Laguna Beach mulls NDA with Cal Fire, OCFA over Coastal Fire probe

An Orange County Fire Authority truck was parked in the Coastal Fire burn area north of the SOCWA Coastal Treatment Plant on Wednesday. Photo by Daniel Langhorne

Laguna Beach is on track to enter into a non-disclosure agreement with county and state agencies regarding the inter-agency investigation of the Coastal Fire’s cause.

On Tuesday, the City Council will consider authorizing City Manager Shohreh Dupuis to execute the agreement being coordinated by the Safety and Enforcement Division of the California Public Utilities Commission and joined by the California Dept. of Forestry and Fire Protection, Orange County Fire Authority, and the Office of Energy Infrastructure Safety.

“The NDA is intended to allow for the confidential sharing of information between the multiple parties related to the investigation of the cause of the fire and quicker resolution of findings,” Laguna Beach fire chief Mike Garcia wrote in a staff report.

City staffers would remain bound by the confidentiality provisions of the NDA until the information is approved for release, Garcia wrote in an email. Councilmembers will not have any information to share on the probe’s findings until that time either.

“Like most investigations, there is not any information to share until the investigative report is complete and determinations are made and released,” Garcia wrote.

Firefighters completed containment of the Coastal Fire after working in hot weather and steep terrain for six days, fire officials said May 17. The fire consumed 200 acres and destroyed 10 homes in the Coronado Pointe neighborhood of Laguna Niguel. Another 11 homes were damaged. Two firefighters injured on the fire line are “recovering and doing well”, an OCFA spokesperson said.

The Coastal Fire’s cause remains under investigation. Southern California Edison notified the California Public Utilities Commission that its grid experienced “circuit activity” in Aliso and Wood Canyons Wilderness Park at 2:45 p.m. on May 11, according to an email obtained by Los Angeles Times.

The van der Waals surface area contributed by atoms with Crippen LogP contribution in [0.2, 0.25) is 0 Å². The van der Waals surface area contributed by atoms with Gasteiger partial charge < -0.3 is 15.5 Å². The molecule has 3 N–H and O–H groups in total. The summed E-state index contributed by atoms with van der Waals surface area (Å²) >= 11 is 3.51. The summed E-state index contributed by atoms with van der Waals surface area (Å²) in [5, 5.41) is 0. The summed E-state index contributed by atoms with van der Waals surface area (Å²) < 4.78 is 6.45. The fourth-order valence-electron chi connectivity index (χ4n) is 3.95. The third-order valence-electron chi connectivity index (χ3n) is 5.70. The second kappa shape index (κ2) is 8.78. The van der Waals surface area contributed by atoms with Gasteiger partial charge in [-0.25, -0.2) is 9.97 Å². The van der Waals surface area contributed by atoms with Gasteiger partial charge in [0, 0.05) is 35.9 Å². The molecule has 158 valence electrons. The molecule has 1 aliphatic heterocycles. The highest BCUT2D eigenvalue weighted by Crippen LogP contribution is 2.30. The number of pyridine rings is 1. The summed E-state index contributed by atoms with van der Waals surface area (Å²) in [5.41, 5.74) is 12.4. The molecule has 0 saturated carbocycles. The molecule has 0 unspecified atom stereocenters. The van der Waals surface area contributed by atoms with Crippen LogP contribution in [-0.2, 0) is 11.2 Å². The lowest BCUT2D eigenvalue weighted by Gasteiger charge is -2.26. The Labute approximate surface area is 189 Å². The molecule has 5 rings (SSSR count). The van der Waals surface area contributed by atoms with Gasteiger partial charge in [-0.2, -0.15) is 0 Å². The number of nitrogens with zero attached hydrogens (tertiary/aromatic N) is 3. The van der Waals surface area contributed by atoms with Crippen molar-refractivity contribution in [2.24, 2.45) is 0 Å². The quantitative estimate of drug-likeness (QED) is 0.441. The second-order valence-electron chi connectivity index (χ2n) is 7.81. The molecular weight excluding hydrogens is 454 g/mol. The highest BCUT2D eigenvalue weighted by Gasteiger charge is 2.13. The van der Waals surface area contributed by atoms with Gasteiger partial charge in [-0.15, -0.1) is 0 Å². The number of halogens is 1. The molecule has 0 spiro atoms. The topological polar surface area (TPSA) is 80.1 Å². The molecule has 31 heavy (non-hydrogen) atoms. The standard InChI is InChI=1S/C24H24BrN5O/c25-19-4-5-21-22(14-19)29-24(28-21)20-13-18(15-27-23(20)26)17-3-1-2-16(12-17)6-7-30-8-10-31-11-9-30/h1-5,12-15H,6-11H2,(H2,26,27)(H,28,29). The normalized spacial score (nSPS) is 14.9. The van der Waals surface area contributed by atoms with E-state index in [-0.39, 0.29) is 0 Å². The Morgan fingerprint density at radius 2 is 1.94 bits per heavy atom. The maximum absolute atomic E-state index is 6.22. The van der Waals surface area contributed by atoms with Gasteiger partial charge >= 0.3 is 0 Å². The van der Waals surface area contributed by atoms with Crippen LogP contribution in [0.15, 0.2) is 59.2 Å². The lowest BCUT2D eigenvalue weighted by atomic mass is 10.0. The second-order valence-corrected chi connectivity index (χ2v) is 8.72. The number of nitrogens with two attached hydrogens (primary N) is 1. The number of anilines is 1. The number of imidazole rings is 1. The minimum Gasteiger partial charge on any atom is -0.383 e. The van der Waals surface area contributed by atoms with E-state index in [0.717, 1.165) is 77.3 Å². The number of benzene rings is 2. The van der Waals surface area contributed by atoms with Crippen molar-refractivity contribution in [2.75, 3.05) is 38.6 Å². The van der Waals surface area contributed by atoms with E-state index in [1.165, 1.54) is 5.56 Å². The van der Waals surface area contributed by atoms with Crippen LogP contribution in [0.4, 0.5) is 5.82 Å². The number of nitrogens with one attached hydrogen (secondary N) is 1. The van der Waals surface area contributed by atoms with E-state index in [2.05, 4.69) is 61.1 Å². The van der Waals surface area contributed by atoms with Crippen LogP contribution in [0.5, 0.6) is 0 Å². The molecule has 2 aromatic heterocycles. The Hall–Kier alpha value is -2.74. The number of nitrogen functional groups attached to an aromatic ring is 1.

A lawsuit filed in Orange County Superior Court by Laguna Niguel homeowners claims that the fire was sparked by Edison’s “negligently operated, repaired and maintained electrical equipment” and the utility’s failure to clear vegetation away from its lines.

City staffers declined to comment on what they’re doing to pressure SCE to be more proactive in repairing its utility lines in Laguna Beach.

Another power outage impacted 2,450 Laguna Beach customers on Friday. Laguna Beach firefighters responded to a 911 call reporting a utility pole fire on Catalina Street between Anita and Oak streets on Friday morning. Video recorded by a resident shows a fire burning the top of the utility pole.

Laguna Beach was not part of the investigation of the Emerald Fire’s cause and was not asked to join a similar non-disclosure agreement. That blaze did not damage any structures in February. The cause of that blaze also remains under investigation.

This story is developing and will be updated.

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  1. Laguna was lucky to dodge both the recent fires on its boundaries, unfortunately Laguna Niguel was not. The city shouldn’t need to pressure SCE or any power company to be proactive in managing their power lines. The city should consider a mandatory under grounding of all power lines within the city. Imagine if the winds were blowing when the power line blew up on Catalina the other day or the next time it happens and it will happen again!


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